You need to combine the ingredients together until smooth.
Add mash to pan
Once the mock sweet potato mash is prepared, just spread it into a 2-quart casserole dish. I like to use an 11x7 pan.
Make and add topping
The topping is a mixture of brown sweetener, coconut flour, almond flour, butter and pecans. Just mix everything but the butter together then cutter in chopped pieces of butter.
Once the topping mixture is prepared, just sprinkle it over the cauliflower and pumpkin mixture. Then bake until the topping is browned.
That's all there is to making this easy sweet potato casserole substitute for a low-carb diet!
️ Serving suggestions
This low-carb sweet potato casserole tastes more like a dessert to me, but it does go well with turkey and ham. So, it’s a great dish to make for your holiday meal.
However, I've found that the leftovers taste great straight from the refrigerator with a little keto whipped cream on top. The sweet taste makes it an excellent snack or dessert during the fall season!
Before sharing the recipe, I wanted to go over some common question that people often ask about the dish and ingredients.
There are a lot of carbs in sweet potatoes so they are not recommended for those following a low-carb eating plan. A typical sweet potato has 25 grams of carbs or more. It's better to use a substitute like pumpkin instead.
A traditional sweet potato casserole generally has over 35 grams of carbs for a half cup serving. That's more than most people consume daily on a keto diet.
Some may argue that sweet potatoes contain healthy carbs because the glycemic index is lower and the fiber is higher than white potatoes. However, the net carb count is still high so it's best to avoid if you are watching carbs.
Need some more ideas for the perfect side dish for your holiday table? Take a look at some of my other low-carb sides.
- Keto stuffing is an easy way to replace your box mix with a low-carb alternative!
- Cauliflower au gratin is made with a rich cheese sauce and added bacon for a dish that's sure to be a hit at any holiday gathering.
- Keto creamed spinach comes with a creamy cheese sauce that even picky eaters will enjoy.
- Green beans almondine is one of the easiest side dishes to make for holiday dinners.
- Keto ham casserole with cauliflower is a fantastic dish for using up your holiday leftovers!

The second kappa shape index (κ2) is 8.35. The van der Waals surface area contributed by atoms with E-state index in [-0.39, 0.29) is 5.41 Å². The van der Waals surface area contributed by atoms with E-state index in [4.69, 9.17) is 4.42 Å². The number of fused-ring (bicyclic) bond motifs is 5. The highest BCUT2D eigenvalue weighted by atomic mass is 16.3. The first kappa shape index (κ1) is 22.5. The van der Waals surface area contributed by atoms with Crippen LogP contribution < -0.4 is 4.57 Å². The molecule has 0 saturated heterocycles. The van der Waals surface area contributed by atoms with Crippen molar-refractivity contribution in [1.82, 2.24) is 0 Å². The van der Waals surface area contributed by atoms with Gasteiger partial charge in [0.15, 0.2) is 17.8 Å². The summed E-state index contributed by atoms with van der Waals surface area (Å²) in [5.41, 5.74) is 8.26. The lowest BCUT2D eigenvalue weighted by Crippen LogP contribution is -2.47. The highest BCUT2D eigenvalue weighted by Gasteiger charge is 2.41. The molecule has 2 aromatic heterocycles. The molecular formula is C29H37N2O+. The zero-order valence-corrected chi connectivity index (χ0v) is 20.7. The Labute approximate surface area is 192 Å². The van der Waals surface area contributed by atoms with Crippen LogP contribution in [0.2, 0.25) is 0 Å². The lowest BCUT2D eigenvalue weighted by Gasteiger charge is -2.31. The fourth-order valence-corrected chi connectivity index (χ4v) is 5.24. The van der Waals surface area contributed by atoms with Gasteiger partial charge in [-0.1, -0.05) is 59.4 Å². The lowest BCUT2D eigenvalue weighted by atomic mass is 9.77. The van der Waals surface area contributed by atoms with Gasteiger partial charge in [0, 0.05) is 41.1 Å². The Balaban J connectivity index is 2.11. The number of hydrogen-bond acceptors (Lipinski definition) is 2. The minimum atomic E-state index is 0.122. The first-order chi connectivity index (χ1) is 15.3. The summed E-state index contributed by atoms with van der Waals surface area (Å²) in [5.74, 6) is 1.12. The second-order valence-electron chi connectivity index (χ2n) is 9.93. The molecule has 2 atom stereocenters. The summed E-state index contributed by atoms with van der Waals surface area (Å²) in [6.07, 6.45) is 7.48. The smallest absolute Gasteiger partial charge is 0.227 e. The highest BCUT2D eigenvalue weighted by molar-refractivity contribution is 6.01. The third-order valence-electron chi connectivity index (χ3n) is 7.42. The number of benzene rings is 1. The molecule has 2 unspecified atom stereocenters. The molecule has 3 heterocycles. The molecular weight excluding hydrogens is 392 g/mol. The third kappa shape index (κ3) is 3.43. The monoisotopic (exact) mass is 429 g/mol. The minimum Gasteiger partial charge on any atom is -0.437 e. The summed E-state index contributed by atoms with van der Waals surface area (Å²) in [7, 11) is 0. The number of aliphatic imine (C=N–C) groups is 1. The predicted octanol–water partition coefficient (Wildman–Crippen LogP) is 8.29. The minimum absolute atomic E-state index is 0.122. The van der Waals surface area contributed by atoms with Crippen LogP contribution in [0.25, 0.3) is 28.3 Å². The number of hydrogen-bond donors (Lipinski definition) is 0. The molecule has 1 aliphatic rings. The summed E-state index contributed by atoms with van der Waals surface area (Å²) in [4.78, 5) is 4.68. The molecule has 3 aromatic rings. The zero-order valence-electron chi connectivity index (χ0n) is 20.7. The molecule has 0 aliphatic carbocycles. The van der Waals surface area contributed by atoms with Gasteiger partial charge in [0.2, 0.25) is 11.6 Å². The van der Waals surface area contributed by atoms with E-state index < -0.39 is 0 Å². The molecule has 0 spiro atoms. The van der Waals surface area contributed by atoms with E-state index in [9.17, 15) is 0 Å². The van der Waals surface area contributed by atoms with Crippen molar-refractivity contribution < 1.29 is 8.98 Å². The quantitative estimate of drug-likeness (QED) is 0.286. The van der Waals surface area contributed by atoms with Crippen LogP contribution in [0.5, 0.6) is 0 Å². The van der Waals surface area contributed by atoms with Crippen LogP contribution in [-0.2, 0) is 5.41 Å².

Low-Carb Keto Sweet Potato Casserole
- 1 head of cauliflower about 1.2 pounds florets
- 1 cup mashed pumpkin
- ⅓ cup BochaSweet or preferred keto sweetener
- 3 eggs
- ½ teaspoon salt
- 4 tablespoons butter softened
- 1 teaspoon cinnamon
- 1 teaspoon nutmeg
- ½ teaspoon ginger
- ¼ teaspoon cloves
- Cut cauliflower into florets and steam until soft. (I steamed them in the Instant Pot for 5 minutes)
- Combine steamed cauliflower, pumpkin, sweetener, eggs, salt, butter, cinnamon, nutmeg, ginger, and cloves in food processor or blend. Puree until smooth.
- Spread mashed cauliflower mixture into a 2-quart or 11x17 casserole dish.
- In medium bowl, mix together Sukrin Gold, coconut flour, almond flour, and pecans. Cut in butter.
- Sprinkle pecan mixture over cauliflower mixture.
- Bake at 325°F for 30 minutes or until topping has browned.
Array ( [calories] => 200 [carbohydrates] => 7 [protein] => 5 [fat] => 18 [saturated_fat] => 7 [cholesterol] => 80 [sodium] => 231 [fiber] => 3 [sugar] => 2 [serving_unit] => g )
Notes on Nutritional Information
Nutritional information for the recipe is provided as a courtesy and is approximate only. We cannot guarantee the accuracy of the nutritional information given for any recipe on this site. Erythritol carbs are not included in carb counts as it has been shown not to impact blood sugar. Net carbs are the total carbs minus fiber.
© LowCarbYum.com - Unauthorized use of this material without written permission is strictly prohibited unless for personal offline purposes. Single photos may be used, provided that full credit is given to LowCarbYum.com along with a link back to the original content.
First published on November 21, 2016. Post updated on December 3, 2021, with new photos and additional recipe information.